SPOKANE, Washington — Let the following story serve as a warning to all of you. Art is not a science, no matter how knowledgeable you are. Knowing that and using it to keep yourself in check could save you a lot of embarrassment in the future.
Consider this wince-worthy clip of The Antiques Roadshow on PBS, the television program that convinced a generation of grandparents that every dusty attic in the Midwest contained a treasure trove of long lost Rembrandt paintings. You’re probably familiar with the show, but to recap: owners of antiques bring their belongings to experts who appraise them. You may very well learn that a grotesque clay jug you found covered with chicken droppings in the corner of a barn could sell for up to $50,000, as Alvin Barr of Oregon did.
Or, again like Alvin Barr, you may find out that your appraiser was horribly mistaken and that the jug was actually the work of Betsy Soule, a horse trainer who made the work as part of a high school ceramics class in the 1970s.
Note: Unfortunately, the following video was set to private after I posted this article. That’s too bad because, more than anything, it shows how the appraisal was an honest mistake. The logic is sound, even if the conclusion it reaches is incorrect. It makes myself and many of our readers question the seemingly arbitrary nature of the value we assign to artwork. Until I find a replacement video, I’ll leave this embedded here in the hopes that whoever set it to private will allow us to have this discussion.
The jug was appraised by Stephen L. Fletcher, a partner, executive vice president and chief auctioneer director with American Furniture and Decorative Arts. My journalism training usually demands that I roll my eyes at any professional title longer than a word or two, but here the credentials actually serve a purpose. Even with all of his training, Fletcher reached a little too far and got smacked down by the hairy knuckled, calloused hand of Hubris. After the program aired Soule contacted the show’s producers and proved that she was the creator of the jug.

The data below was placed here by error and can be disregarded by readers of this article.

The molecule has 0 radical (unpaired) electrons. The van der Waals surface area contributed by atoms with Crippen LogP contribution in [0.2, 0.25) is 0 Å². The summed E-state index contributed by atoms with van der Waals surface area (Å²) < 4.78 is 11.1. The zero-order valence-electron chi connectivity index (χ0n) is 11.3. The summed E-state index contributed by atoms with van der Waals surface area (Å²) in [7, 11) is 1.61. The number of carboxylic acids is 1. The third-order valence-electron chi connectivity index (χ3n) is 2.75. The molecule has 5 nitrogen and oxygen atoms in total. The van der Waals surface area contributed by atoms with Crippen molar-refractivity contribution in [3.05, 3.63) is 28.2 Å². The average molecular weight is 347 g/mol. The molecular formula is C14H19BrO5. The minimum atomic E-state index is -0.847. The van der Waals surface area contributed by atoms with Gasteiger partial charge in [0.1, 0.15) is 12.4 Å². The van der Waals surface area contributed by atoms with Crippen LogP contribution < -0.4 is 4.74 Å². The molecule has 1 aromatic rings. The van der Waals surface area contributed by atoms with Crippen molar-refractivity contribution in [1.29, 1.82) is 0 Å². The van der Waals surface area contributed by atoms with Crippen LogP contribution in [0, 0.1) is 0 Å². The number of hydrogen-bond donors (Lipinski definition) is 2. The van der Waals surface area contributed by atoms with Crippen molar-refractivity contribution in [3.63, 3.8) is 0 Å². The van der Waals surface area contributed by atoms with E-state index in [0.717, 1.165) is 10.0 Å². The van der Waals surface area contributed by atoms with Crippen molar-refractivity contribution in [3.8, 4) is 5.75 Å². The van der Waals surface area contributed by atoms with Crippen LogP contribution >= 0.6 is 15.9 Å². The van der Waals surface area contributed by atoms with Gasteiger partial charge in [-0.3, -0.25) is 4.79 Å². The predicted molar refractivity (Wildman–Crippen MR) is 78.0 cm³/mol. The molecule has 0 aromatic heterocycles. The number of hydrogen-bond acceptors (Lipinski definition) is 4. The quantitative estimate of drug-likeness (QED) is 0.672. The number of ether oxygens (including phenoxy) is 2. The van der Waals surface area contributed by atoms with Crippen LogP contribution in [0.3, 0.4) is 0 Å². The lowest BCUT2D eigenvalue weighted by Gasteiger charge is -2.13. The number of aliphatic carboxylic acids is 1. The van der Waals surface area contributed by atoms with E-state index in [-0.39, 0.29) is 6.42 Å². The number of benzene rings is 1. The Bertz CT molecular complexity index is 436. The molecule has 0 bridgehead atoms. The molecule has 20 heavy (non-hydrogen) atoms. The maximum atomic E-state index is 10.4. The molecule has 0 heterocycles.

Fletcher wrote a corrected version of his appraisal. I’m projecting, but it’s hard to read this without picturing the author breathless and nervously shifting his weight from side to side. I mean, how could he not? He went from comparing the work to a Picasso to saying it’s fine for a high school student.
After a couple of decades of Roadshow seasons, I note that each city presents new opportunities for discoveries and learning experiences. The grotesque glazed redware pot I saw and admired in Spokane is unlike any other example I have seen. We have sold at auction several examples from the 19th century — all of which are from the eastern half of the United States, and have a single grotesque face — some for five figures. This example, with its six grotesque faces, was modeled or sculpted with considerable imagination, virtuosity and technical competence. This mysterious piece was reportedly found at an estate sale, covered with dust, straw, and chicken droppings, and purchased for $300. As far as its age is concerned, I was fooled, as were some of my colleagues. Alas, among the millions of people who watch Antiques Roadshow faithfully was a woman who identified herself as being a friend of the maker, a lady named Betsy Soule! She created this in [1973 or ’74], while in high school! The techniques of making pottery, in many ways, haven’t changed for centuries. Obviously, I was mistaken as to its age by 60 to 80 years. I feel the value at auction, based on its quality and artistic merit, is in the $3,000-$5,000 range. Still not bad for a high schooler in Oregon.